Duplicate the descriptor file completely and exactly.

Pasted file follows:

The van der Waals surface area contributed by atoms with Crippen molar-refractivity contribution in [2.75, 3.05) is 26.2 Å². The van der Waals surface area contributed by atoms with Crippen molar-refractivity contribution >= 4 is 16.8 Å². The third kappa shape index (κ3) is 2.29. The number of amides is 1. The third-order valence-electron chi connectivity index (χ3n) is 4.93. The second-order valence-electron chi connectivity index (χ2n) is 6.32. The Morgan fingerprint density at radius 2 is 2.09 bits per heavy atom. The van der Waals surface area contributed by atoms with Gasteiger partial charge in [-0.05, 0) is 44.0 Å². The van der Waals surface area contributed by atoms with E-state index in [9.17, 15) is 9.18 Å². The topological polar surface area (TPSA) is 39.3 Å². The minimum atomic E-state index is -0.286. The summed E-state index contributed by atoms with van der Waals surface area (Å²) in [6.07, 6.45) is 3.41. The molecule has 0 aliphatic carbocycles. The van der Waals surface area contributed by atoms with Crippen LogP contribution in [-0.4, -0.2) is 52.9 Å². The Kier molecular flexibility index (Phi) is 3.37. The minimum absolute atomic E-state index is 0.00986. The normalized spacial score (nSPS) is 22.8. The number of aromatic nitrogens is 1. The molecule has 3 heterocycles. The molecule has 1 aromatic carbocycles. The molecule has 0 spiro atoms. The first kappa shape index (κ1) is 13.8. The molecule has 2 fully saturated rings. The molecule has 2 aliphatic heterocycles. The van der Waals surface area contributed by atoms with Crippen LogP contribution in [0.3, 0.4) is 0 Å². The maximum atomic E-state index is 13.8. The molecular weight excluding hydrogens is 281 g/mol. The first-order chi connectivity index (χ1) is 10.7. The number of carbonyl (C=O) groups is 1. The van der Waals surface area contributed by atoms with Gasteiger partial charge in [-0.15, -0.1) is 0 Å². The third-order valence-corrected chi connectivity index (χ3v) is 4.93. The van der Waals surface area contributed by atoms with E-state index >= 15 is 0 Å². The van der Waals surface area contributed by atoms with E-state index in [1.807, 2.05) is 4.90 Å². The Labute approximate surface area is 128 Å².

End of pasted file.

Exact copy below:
The van der Waals surface area contributed by atoms with Crippen molar-refractivity contribution in [2.75, 3.05) is 26.2 Å². The van der Waals surface area contributed by atoms with Crippen molar-refractivity contribution >= 4 is 16.8 Å². The third kappa shape index (κ3) is 2.29. The number of amides is 1. The third-order valence-electron chi connectivity index (χ3n) is 4.93. The second-order valence-electron chi connectivity index (χ2n) is 6.32. The Morgan fingerprint density at radius 2 is 2.09 bits per heavy atom. The van der Waals surface area contributed by atoms with Gasteiger partial charge in [-0.05, 0) is 44.0 Å². The van der Waals surface area contributed by atoms with E-state index in [9.17, 15) is 9.18 Å². The topological polar surface area (TPSA) is 39.3 Å². The minimum atomic E-state index is -0.286. The summed E-state index contributed by atoms with van der Waals surface area (Å²) in [6.07, 6.45) is 3.41. The molecule has 0 aliphatic carbocycles. The van der Waals surface area contributed by atoms with Crippen LogP contribution in [-0.4, -0.2) is 52.9 Å². The Kier molecular flexibility index (Phi) is 3.37. The minimum absolute atomic E-state index is 0.00986. The normalized spacial score (nSPS) is 22.8. The number of aromatic nitrogens is 1. The molecule has 3 heterocycles. The molecule has 1 aromatic carbocycles. The molecule has 0 spiro atoms. The first kappa shape index (κ1) is 13.8. The molecule has 2 fully saturated rings. The molecule has 2 aliphatic heterocycles. The van der Waals surface area contributed by atoms with Crippen LogP contribution in [0.3, 0.4) is 0 Å². The maximum atomic E-state index is 13.8. The molecular weight excluding hydrogens is 281 g/mol. The first-order chi connectivity index (χ1) is 10.7. The number of carbonyl (C=O) groups is 1. The van der Waals surface area contributed by atoms with Gasteiger partial charge in [-0.15, -0.1) is 0 Å². The third-order valence-corrected chi connectivity index (χ3v) is 4.93. The van der Waals surface area contributed by atoms with E-state index >= 15 is 0 Å². The van der Waals surface area contributed by atoms with E-state index in [1.807, 2.05) is 4.90 Å². The Labute approximate surface area is 128 Å².